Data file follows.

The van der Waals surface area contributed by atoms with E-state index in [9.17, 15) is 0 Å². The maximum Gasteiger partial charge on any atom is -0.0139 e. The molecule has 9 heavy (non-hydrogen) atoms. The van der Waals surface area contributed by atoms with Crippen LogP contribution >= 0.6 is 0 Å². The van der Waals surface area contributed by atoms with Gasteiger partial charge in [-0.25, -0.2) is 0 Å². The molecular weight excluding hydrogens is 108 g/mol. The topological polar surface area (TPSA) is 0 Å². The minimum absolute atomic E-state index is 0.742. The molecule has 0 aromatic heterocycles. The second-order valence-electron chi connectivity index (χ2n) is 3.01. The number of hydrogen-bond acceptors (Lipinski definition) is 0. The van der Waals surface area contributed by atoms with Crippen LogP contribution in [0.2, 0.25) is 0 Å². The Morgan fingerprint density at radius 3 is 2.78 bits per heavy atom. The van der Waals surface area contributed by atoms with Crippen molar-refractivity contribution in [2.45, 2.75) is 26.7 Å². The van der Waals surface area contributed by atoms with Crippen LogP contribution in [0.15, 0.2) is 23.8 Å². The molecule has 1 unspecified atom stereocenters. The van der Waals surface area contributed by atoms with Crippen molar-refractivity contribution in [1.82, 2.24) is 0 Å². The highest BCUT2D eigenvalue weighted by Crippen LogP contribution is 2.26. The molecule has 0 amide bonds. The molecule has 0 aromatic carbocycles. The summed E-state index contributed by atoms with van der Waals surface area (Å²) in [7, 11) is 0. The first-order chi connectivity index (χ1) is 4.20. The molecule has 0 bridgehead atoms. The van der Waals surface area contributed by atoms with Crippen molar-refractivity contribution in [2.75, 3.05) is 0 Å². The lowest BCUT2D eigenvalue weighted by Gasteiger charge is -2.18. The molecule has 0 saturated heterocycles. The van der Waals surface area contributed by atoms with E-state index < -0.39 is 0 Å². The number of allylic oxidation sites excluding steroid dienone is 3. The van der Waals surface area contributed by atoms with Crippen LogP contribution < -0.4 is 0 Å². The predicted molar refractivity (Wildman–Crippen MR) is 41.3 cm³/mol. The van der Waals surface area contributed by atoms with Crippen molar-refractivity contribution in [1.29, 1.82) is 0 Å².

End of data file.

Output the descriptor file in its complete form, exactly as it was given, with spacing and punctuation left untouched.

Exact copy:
The van der Waals surface area contributed by atoms with E-state index in [9.17, 15) is 0 Å². The maximum Gasteiger partial charge on any atom is -0.0139 e. The molecule has 9 heavy (non-hydrogen) atoms. The van der Waals surface area contributed by atoms with Crippen LogP contribution >= 0.6 is 0 Å². The van der Waals surface area contributed by atoms with Gasteiger partial charge in [-0.25, -0.2) is 0 Å². The molecular weight excluding hydrogens is 108 g/mol. The topological polar surface area (TPSA) is 0 Å². The minimum absolute atomic E-state index is 0.742. The molecule has 0 aromatic heterocycles. The second-order valence-electron chi connectivity index (χ2n) is 3.01. The number of hydrogen-bond acceptors (Lipinski definition) is 0. The van der Waals surface area contributed by atoms with Crippen LogP contribution in [0.2, 0.25) is 0 Å². The Morgan fingerprint density at radius 3 is 2.78 bits per heavy atom. The van der Waals surface area contributed by atoms with Crippen molar-refractivity contribution in [2.45, 2.75) is 26.7 Å². The van der Waals surface area contributed by atoms with Crippen LogP contribution in [0.15, 0.2) is 23.8 Å². The molecule has 1 unspecified atom stereocenters. The van der Waals surface area contributed by atoms with Crippen molar-refractivity contribution in [1.82, 2.24) is 0 Å². The highest BCUT2D eigenvalue weighted by Crippen LogP contribution is 2.26. The molecule has 0 amide bonds. The molecule has 0 aromatic carbocycles. The summed E-state index contributed by atoms with van der Waals surface area (Å²) in [7, 11) is 0. The first-order chi connectivity index (χ1) is 4.20. The molecule has 0 bridgehead atoms. The van der Waals surface area contributed by atoms with Crippen molar-refractivity contribution in [2.75, 3.05) is 0 Å². The lowest BCUT2D eigenvalue weighted by Gasteiger charge is -2.18. The molecule has 0 saturated heterocycles. The van der Waals surface area contributed by atoms with E-state index < -0.39 is 0 Å². The number of allylic oxidation sites excluding steroid dienone is 3. The van der Waals surface area contributed by atoms with Crippen LogP contribution < -0.4 is 0 Å². The predicted molar refractivity (Wildman–Crippen MR) is 41.3 cm³/mol. The van der Waals surface area contributed by atoms with Crippen molar-refractivity contribution in [1.29, 1.82) is 0 Å².